On the train, I ask the conductor to explain to me what happened, but his English is inadequate to understanding my question.
Shortly after Mestre it turns out that I am apparently in the wrong seat; luckily the man next to me, a big Italian clergyman in white collar, helps me carry my luggage and installs me very kindly in my correct seat. A good Samaritan indeed.
At Firenze Santa Maria Novella station, I am told there no train to the airport but there is a bus, but since the information desk is closed, of course, and if you ask, you are directed to the taxi stand, so I take a taxi, although I have plenty of time, and I know Florence Peretola airport is so small that you don't particularly look forward to spending three hours there.
The automatic fast check-in machine works fine, but after that it's downhill. Impossible to get your luggage checked in, as there is a technical problem; you have to hang on to it. There is, apparently, a problem with a small plane that made a disastrous landing and the airport is closed till further notice. The Alitalia people tell you all this with wide eyes and dramatic shrugs, so different from the attitude an American ground crew would have taken: tight-lipped, uncommunicative, and for that reason, all the more alarming. As the delay extends, several flights of passengers are loaded onto buses to catch their international flights from Bologna or Rome.
I am still waiting. Florence Peretola is a tiny airport, and there is no place to sit, or even to stand at the lunch counter. I order gnocchi quatro fromaggio and eat it standing up, while a German couple hog two of the seats at the counter, alternatively spotting each other so that they keep both seats while one of them is free to go and come. National character does rather seem to affirm itself in travel. In contrast to Germans, Italians are relaxed, friendly, and helpful, saving a spot for you, watching your luggage, sharing information, entirely without the suspicious attitude fostered by constant "Threat Level Alerts" disseminated in American airports. On the other hand, when you sit next to an Italian in an airplane, there is no respect for private space: his elbows jostle yours on the arm rest, he leans over to read what you are holding, etc.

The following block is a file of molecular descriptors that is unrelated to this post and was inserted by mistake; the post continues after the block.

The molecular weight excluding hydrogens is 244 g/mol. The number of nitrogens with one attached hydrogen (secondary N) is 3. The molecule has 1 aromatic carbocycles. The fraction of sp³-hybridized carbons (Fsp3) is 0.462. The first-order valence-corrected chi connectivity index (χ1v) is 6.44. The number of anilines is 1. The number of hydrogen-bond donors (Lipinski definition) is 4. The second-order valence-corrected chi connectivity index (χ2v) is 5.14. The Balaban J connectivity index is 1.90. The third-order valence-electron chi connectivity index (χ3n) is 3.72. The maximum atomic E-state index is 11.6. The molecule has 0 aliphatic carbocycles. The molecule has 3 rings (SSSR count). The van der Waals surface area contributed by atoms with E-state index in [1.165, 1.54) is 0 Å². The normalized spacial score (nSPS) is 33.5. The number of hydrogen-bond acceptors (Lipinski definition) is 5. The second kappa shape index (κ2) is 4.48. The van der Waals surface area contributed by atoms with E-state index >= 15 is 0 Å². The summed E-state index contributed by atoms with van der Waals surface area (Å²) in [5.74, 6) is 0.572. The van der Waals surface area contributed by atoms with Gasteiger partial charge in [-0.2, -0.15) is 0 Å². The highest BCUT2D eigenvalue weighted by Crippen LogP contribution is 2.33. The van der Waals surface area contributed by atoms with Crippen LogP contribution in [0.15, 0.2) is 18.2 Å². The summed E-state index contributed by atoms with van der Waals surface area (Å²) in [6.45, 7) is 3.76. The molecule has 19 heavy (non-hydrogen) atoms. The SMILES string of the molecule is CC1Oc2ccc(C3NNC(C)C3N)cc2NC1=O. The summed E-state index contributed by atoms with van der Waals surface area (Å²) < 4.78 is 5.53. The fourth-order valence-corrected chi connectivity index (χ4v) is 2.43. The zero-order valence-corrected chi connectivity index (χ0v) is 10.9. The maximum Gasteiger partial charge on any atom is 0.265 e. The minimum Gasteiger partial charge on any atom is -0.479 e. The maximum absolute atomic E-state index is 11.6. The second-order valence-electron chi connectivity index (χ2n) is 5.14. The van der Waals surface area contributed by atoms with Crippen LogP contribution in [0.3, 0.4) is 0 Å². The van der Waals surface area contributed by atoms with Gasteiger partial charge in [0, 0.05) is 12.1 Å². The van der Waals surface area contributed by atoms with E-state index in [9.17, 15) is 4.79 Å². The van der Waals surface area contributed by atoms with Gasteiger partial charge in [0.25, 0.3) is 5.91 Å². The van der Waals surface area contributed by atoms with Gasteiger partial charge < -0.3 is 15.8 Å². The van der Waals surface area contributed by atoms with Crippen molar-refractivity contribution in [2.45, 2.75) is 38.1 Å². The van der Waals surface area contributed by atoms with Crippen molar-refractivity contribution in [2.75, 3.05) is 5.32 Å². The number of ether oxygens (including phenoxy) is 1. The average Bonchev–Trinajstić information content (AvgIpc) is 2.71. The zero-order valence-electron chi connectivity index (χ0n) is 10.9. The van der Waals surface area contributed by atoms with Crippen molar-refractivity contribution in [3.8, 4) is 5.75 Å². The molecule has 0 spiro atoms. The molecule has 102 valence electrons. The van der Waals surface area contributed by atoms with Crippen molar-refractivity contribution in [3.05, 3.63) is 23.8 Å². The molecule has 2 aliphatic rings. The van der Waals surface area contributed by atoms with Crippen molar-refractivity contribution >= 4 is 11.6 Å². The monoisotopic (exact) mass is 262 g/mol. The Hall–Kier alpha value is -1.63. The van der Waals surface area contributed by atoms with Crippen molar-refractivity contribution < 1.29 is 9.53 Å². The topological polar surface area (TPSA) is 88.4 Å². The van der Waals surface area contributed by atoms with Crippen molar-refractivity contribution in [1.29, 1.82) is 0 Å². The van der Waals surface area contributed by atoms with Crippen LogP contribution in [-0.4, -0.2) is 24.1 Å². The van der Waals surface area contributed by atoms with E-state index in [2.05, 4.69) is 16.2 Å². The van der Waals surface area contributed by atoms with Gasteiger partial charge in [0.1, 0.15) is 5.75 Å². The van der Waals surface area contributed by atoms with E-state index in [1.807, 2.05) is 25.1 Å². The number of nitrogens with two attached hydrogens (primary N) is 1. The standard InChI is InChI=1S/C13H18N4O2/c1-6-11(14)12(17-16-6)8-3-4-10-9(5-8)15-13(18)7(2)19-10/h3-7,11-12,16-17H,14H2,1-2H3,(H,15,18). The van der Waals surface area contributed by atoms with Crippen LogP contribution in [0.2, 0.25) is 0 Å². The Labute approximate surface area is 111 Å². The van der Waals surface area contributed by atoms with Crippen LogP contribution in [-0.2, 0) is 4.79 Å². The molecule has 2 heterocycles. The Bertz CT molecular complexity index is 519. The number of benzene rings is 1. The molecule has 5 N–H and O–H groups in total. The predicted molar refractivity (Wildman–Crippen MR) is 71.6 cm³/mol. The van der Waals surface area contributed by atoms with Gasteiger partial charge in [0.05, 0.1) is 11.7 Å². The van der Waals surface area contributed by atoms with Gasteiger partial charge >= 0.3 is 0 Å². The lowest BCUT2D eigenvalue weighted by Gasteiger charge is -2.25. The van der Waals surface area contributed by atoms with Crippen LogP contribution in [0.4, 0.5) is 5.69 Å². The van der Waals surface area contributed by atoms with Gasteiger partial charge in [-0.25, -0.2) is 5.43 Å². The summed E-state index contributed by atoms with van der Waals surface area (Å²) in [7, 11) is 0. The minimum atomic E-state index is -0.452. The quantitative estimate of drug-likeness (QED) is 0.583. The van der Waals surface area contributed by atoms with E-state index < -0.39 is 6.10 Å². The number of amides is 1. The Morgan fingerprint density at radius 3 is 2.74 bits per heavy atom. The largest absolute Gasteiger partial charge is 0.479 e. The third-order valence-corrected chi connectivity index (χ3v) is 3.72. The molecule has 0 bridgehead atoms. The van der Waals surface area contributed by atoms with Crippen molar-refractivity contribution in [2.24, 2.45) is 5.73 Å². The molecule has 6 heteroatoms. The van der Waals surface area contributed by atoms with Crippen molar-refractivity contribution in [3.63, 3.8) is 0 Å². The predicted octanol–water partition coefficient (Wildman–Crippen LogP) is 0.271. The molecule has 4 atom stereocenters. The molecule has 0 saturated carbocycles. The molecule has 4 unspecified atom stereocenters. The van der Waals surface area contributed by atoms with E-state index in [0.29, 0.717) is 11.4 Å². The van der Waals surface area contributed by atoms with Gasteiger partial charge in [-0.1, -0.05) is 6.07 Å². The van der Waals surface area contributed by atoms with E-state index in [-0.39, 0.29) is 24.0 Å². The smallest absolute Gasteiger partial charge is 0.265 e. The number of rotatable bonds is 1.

Finally, we are allowed to check our luggage and go through security, herded onto one of those antiquated buses to the plane, and from there to Rome. More delays in Rome, finally take off for London.
Ah, I think, civilized London, an end to chaos and heat. At Heathrow, there is a 2 1/2 hour queue for the non-UK, non-EU passport control, and no one seems to be able to tell me, or the hundreds of others perspiring in line, why there is such a back-up. Whether it is a go-slow by passport control employees, or simply too many flights landing at once, we are not to know. It feels like Dante's Inferno as the line snakes round and round. Finally out, there is a scramble for taxis, and I call for an 'unlicensed cab' service, as all the 'black cabs'- which these days can be any color- are taken. It is nearly two a.m. when I arrive at the London flat where I am a guest, and am greeted with the comforting welcome of the doorman there.